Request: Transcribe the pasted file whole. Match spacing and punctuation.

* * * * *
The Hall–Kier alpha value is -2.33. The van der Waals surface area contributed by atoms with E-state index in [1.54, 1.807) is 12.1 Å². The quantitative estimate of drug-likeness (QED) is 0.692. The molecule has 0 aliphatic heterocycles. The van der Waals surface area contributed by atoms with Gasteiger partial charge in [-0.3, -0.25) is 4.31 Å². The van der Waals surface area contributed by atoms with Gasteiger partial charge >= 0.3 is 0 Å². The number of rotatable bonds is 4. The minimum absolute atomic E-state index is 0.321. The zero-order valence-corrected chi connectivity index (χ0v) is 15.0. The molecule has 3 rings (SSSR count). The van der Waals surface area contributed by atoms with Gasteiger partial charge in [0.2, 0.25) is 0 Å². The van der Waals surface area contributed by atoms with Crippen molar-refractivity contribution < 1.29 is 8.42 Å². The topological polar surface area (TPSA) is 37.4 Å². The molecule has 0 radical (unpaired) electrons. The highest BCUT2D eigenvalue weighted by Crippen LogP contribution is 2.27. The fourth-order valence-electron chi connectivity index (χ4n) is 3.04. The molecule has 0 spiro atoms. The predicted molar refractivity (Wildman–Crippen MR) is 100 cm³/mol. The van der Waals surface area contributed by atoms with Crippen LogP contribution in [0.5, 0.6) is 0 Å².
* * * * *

The Hall–Kier alpha value is -2.33. The van der Waals surface area contributed by atoms with E-state index in [1.54, 1.807) is 12.1 Å². The quantitative estimate of drug-likeness (QED) is 0.692. The molecule has 0 aliphatic heterocycles. The van der Waals surface area contributed by atoms with Gasteiger partial charge in [-0.3, -0.25) is 4.31 Å². The van der Waals surface area contributed by atoms with Gasteiger partial charge >= 0.3 is 0 Å². The number of rotatable bonds is 4. The minimum absolute atomic E-state index is 0.321. The zero-order valence-corrected chi connectivity index (χ0v) is 15.0. The molecule has 3 rings (SSSR count). The van der Waals surface area contributed by atoms with Gasteiger partial charge in [0.2, 0.25) is 0 Å². The van der Waals surface area contributed by atoms with Crippen molar-refractivity contribution < 1.29 is 8.42 Å². The topological polar surface area (TPSA) is 37.4 Å². The molecule has 0 radical (unpaired) electrons. The highest BCUT2D eigenvalue weighted by Crippen LogP contribution is 2.27. The fourth-order valence-electron chi connectivity index (χ4n) is 3.04. The molecule has 0 spiro atoms. The predicted molar refractivity (Wildman–Crippen MR) is 100 cm³/mol. The van der Waals surface area contributed by atoms with Crippen LogP contribution in [0.5, 0.6) is 0 Å².